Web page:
Legal regulation of cyber warfare: reviewing the contribution of the Tallinn manual to the advancement of international law

Master Thesis


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University of Cape Town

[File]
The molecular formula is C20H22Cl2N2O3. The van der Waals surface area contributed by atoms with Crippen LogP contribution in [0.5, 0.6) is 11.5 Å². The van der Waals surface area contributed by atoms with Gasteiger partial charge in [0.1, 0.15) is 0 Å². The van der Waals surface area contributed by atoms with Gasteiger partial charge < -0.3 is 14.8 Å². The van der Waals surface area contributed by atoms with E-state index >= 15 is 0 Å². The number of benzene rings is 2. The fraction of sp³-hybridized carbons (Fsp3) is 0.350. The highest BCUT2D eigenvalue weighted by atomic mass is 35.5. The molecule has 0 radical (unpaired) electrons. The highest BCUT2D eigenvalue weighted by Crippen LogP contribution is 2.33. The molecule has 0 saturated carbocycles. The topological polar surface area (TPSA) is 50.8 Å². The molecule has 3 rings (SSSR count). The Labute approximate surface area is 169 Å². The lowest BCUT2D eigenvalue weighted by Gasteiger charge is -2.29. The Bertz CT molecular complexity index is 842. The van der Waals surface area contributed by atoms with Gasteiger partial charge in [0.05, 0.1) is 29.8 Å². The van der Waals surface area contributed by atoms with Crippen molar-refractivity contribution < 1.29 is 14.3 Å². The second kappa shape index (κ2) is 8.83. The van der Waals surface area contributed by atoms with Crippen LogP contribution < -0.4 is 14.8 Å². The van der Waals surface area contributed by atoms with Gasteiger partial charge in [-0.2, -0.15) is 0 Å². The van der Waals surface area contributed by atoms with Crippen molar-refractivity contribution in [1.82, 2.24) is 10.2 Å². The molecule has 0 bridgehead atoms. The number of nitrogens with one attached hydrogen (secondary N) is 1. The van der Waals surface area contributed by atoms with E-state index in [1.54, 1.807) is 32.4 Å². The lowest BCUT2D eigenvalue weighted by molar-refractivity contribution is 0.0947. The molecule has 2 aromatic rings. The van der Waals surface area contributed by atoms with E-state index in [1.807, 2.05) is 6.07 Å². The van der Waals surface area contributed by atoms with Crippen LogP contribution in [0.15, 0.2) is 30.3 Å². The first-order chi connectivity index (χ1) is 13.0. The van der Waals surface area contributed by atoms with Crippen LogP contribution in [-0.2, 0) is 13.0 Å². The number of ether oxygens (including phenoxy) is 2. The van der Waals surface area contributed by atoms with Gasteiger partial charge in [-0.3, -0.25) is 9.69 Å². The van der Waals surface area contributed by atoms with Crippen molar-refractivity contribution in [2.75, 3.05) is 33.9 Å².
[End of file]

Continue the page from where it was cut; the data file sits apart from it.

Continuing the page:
The development of modern technology is inevitably bound to change the conduct of warfare. It is also self-evident that the mode, typology and participants in current armed conflicts do not fit within the structures of traditional international law on the use of armed force. Indeed, in some cases the new conflicts pose intractable challenges to the existing law. This is particularly true with regard to the military use of cyber operations either in the context of armed self-defence or in the conduct of hostilities in time of armed conflict. The establishment of the worldwide computer network and the increasing reliance on digital services has brought about a new type of clear and present danger: the threat of cyber attack. The fact that cyber operations are a relatively novel phenomenon in the history of international law automatically raises some important questions regarding whether the existing rules of international law apply to them.6 Consider the evidence indicating that there have been Chinese government-backed cyber operations, including espionage, targeting State and corporate computer networks in the United States. The question that arises in regard to cyber incidents, like the one illustrated above, is whether international law governs them, and if so which specific rules apply, and the circumstances in which they apply. With the aim of clarifying the uncertainty as to the specific rules pertinent to cyber warfare, the Tallinn Manual on the International Law Applicable to Cyber Warfare was developed by a group of twenty renowned international law scholars and practitioners. It provides a useful basis on which to identify how and evaluate the extent to which international law applies to cyber operations. This research seeks to critically appraise both the current and prospective contribution of the Tallinn Manual to the advancement of international law. In particular, it focuses on how international law as enunciated in the Tallinn Manual governs cyber operations in general and how it applies to cyber-unique aspects of this form of warfare. The research then reviews the achievements of the Tallinn Manual as well as its shortfalls in relation to the development of a coherent framework of international law that can be used to govern cyber operations. After this, the research turns to the increasing role of non-binding instruments of international law in the process of international law-making. The case is then made for the possibility of the Tallinn Manual being the basis on which future binding norms may be crafted to provide specific legal regulation for cyber operations.